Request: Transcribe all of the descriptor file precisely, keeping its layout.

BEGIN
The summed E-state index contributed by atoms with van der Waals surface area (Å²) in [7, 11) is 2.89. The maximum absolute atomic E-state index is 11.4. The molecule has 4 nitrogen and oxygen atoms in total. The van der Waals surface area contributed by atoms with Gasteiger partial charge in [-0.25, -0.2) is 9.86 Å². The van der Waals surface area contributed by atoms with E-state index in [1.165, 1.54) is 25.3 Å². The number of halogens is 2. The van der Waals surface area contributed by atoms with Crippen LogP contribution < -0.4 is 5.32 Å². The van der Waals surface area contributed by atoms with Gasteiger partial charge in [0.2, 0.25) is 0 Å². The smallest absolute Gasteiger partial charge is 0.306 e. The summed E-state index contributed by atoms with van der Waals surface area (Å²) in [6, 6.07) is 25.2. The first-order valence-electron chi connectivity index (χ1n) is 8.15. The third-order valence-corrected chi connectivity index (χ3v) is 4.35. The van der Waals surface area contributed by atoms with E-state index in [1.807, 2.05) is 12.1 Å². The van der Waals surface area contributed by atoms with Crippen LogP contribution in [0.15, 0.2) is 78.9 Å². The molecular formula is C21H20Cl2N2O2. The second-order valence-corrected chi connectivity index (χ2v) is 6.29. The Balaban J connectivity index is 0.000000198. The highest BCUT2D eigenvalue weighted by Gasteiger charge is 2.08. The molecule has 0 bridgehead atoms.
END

The summed E-state index contributed by atoms with van der Waals surface area (Å²) in [7, 11) is 2.89. The maximum absolute atomic E-state index is 11.4. The molecule has 4 nitrogen and oxygen atoms in total. The van der Waals surface area contributed by atoms with Gasteiger partial charge in [-0.25, -0.2) is 9.86 Å². The van der Waals surface area contributed by atoms with E-state index in [1.165, 1.54) is 25.3 Å². The number of halogens is 2. The van der Waals surface area contributed by atoms with Crippen LogP contribution < -0.4 is 5.32 Å². The van der Waals surface area contributed by atoms with Gasteiger partial charge in [0.2, 0.25) is 0 Å². The smallest absolute Gasteiger partial charge is 0.306 e. The summed E-state index contributed by atoms with van der Waals surface area (Å²) in [6, 6.07) is 25.2. The first-order valence-electron chi connectivity index (χ1n) is 8.15. The third-order valence-corrected chi connectivity index (χ3v) is 4.35. The van der Waals surface area contributed by atoms with E-state index in [1.807, 2.05) is 12.1 Å². The van der Waals surface area contributed by atoms with Crippen LogP contribution in [0.15, 0.2) is 78.9 Å². The molecular formula is C21H20Cl2N2O2. The second-order valence-corrected chi connectivity index (χ2v) is 6.29. The Balaban J connectivity index is 0.000000198. The highest BCUT2D eigenvalue weighted by Gasteiger charge is 2.08. The molecule has 0 bridgehead atoms.